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February 27, 2007

The Myth of Immigrant Criminality and the Paradox of Assimilation: Incarceration Rates among Native and Foreign-Born Men

NEW RELEASE February 26, 2007

by Ruben G. Rumbaut, Ph.D. and Walter A. Ewing, Ph.D.

"Because many immigrants to the United States, especially Mexicans and Central Americans, are young men who arrive with very low levels of formal education, popular stereotypes tend to associate them with higher rates of crime and incarceration. The fact that many of these immigrants enter the country through unauthorized channels or overstay their visas often is framed as an assault against the rule of law, thereby reinforcing the impression that immigration and criminality are linked. This association has flourished in a post-9/11 climate of fear and ignorance where terrorism and undocumented immigration often are mentioned in the same breath.

However, data from the census and other sources show that for every ethnic group without exception, incarceration rates among young men are lowest for immigrants, even those who are the least educated. This holds true especially for the Mexicans, Salvadorans, and Guatemalans who make up the bulk of the undocumented population. The problem of crime in the United States is not caused or even aggravated by immigrants, regardless of their legal status. But the misperception that the opposite is true persists among policymakers, the media, and the general public, thereby undermining the development of reasoned public responses to both crime and immigration.

Among the findings of this report:

Even as the undocumented population has doubled to 12 million since 1994, the violent crime rate in the United States has declined 34.2 percent and the property crime rate has fallen 26.4 percent.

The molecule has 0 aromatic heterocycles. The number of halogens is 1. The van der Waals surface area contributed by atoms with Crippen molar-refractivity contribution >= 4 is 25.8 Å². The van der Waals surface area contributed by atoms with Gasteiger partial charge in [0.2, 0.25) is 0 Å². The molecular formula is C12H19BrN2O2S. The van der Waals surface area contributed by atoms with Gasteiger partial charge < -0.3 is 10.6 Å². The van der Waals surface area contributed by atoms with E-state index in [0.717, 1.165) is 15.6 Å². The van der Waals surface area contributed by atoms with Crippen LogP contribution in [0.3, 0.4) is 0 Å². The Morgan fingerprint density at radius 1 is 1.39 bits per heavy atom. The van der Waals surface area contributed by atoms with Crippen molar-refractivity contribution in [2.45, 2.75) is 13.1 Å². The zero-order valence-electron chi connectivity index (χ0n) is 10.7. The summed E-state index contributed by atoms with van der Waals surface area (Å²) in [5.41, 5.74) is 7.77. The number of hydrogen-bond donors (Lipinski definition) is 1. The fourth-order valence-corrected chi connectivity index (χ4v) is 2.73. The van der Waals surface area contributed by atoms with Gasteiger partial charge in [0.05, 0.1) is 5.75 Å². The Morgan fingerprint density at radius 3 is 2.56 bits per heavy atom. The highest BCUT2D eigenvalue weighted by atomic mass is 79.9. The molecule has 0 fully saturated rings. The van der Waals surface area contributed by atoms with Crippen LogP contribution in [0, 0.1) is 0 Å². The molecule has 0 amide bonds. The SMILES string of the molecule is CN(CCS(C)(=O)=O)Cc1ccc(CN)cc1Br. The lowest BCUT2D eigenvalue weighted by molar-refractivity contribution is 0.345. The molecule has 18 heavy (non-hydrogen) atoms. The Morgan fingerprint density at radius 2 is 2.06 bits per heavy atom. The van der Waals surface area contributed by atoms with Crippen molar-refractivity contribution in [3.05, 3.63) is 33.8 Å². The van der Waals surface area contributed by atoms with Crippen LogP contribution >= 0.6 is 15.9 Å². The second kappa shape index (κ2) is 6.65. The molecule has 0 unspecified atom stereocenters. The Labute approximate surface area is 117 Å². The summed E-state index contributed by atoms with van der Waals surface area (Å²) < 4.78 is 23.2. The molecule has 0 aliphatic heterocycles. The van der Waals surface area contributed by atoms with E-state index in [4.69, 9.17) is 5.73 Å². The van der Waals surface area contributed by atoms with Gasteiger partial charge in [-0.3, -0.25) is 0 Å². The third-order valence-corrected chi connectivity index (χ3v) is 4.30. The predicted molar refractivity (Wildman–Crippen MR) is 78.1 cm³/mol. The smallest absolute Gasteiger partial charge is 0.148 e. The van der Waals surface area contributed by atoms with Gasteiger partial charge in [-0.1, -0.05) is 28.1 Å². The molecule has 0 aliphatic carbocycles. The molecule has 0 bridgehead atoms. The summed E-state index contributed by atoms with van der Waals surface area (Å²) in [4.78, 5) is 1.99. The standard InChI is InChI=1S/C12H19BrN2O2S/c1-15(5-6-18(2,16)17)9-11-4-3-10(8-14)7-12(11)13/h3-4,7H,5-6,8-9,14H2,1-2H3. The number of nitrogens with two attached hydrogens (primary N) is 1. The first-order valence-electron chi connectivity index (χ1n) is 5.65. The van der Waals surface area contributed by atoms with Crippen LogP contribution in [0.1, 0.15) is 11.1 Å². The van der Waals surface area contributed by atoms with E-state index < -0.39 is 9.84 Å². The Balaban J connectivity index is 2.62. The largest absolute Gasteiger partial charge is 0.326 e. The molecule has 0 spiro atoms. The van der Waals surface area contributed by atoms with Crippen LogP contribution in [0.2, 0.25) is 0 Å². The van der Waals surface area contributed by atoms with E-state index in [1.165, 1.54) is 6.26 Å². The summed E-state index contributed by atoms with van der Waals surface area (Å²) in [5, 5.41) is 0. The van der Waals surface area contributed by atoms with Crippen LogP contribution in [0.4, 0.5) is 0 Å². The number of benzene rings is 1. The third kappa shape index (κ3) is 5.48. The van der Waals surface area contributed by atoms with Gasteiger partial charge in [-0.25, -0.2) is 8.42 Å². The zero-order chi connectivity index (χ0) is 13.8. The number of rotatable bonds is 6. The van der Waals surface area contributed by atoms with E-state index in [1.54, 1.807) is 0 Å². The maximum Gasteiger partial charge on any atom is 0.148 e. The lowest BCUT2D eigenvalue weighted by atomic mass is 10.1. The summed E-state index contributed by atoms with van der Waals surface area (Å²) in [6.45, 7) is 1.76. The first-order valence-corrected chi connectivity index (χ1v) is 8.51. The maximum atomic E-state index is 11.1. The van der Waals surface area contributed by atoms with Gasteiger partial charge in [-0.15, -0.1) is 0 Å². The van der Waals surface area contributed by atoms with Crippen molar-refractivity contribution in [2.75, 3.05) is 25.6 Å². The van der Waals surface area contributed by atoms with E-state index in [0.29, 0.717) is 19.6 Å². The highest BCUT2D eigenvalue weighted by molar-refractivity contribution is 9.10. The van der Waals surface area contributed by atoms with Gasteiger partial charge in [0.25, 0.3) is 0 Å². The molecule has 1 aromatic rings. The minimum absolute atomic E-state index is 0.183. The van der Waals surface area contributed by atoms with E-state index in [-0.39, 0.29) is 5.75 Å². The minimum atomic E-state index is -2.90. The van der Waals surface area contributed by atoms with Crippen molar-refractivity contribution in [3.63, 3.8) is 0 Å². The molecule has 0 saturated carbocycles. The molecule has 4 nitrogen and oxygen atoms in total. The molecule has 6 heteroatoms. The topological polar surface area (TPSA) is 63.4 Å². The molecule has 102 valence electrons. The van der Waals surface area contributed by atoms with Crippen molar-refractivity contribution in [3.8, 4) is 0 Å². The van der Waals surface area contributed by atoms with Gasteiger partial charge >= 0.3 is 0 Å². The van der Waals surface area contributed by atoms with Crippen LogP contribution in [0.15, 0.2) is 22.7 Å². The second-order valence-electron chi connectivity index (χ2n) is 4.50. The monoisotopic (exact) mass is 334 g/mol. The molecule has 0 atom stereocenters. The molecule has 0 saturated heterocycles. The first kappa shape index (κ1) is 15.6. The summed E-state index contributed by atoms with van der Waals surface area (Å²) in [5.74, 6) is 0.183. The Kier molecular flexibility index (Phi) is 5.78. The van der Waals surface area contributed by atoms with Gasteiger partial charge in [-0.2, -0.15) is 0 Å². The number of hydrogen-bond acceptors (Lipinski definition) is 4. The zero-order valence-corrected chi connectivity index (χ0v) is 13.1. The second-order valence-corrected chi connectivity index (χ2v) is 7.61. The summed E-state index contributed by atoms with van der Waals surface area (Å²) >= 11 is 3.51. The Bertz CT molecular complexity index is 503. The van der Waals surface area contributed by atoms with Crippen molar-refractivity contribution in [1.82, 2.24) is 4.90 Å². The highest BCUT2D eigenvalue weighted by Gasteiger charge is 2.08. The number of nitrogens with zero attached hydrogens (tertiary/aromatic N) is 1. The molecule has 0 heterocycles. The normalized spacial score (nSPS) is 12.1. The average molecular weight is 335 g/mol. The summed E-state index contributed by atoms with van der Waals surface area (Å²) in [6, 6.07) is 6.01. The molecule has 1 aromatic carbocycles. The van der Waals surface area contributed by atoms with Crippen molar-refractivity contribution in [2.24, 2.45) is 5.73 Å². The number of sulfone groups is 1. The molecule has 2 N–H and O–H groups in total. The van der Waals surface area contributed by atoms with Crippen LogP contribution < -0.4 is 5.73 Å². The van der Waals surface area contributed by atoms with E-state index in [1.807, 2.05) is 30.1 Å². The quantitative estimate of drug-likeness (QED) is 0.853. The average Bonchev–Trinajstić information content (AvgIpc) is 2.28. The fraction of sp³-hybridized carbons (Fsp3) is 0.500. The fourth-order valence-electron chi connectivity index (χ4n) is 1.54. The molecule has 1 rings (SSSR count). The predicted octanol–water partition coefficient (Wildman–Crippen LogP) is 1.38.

Among men age 18-39 (who comprise the vast majority of the prison population), the 3.5 percent incarceration rate of the native-born in 2000 was 5 times higher than the 0.7 percent incarceration rate of the foreign-born.

The foreign-born incarceration rate in 2000 was nearly two-and-a-half times less than the 1.7 percent rate for native-born non-Hispanic white men and almost 17 times less than the 11.6 percent rate for native-born black men.

Foreign-born Mexicans had an incarceration rate of only 0.7 percent in 2000more than 8 times lower than the 5.9 percent rate of native-born males of Mexican descent. Foreign-born Salvadoran and Guatemalan men had an incarceration rate of 0.5 percent, compared to 3.0 percent of native-born males of Salvadoran and Guatemalan descent.

Foreign-born Chinese/Taiwanese men had an extremely low incarceration rate of 0.2 percent in 2000, which was three-and-a-half times lower than the 0.7 percent incarceration rate of native-born men of Chinese/Taiwanese descent.

With the exception of Laotians and Cambodians, foreign-born men from Asian countries had lower incarceration rates than those from Latin American countries, as did their native-born counterparts.

The children and grandchildren of many immigrants as well as many immigrants themselves the longer they live in the United States become subject to economic and social forces, such as higher rates of family disintegration and drug and alcohol addiction, that increase the likelihood of criminal behavior among other natives.

The risk of incarceration is higher not only for the children of immigrants, but for immigrants themselves the longer they have resided in the United States. However, even immigrants who had resided in the United States for 16+ years were far less likely to be incarcerated than their native-born counterparts.
Read the entire report here.

For more information contact Tim Vettel (at 202-742-5608 or tvettel@ailf.org) or visit the Immigration Policy Center website at www.immigrationpolicy.org.

The Immigration Policy Center (IPC) is dedicated exclusively to the analysis of the economic, social, demographic, fiscal, and other impacts of immigration on the United States. The IPC is a division of the American Immigration Law Foundation, a nonprofit, tax-exempt educational foundation under Section 501(c)(3) of the Internal Revenue Code.

American Immigration Law Foundation
918 F Street, NW - Washington, DC 20004
202-742-5600


Posted by VisaLawyer at February 27, 2007 11:58 AM

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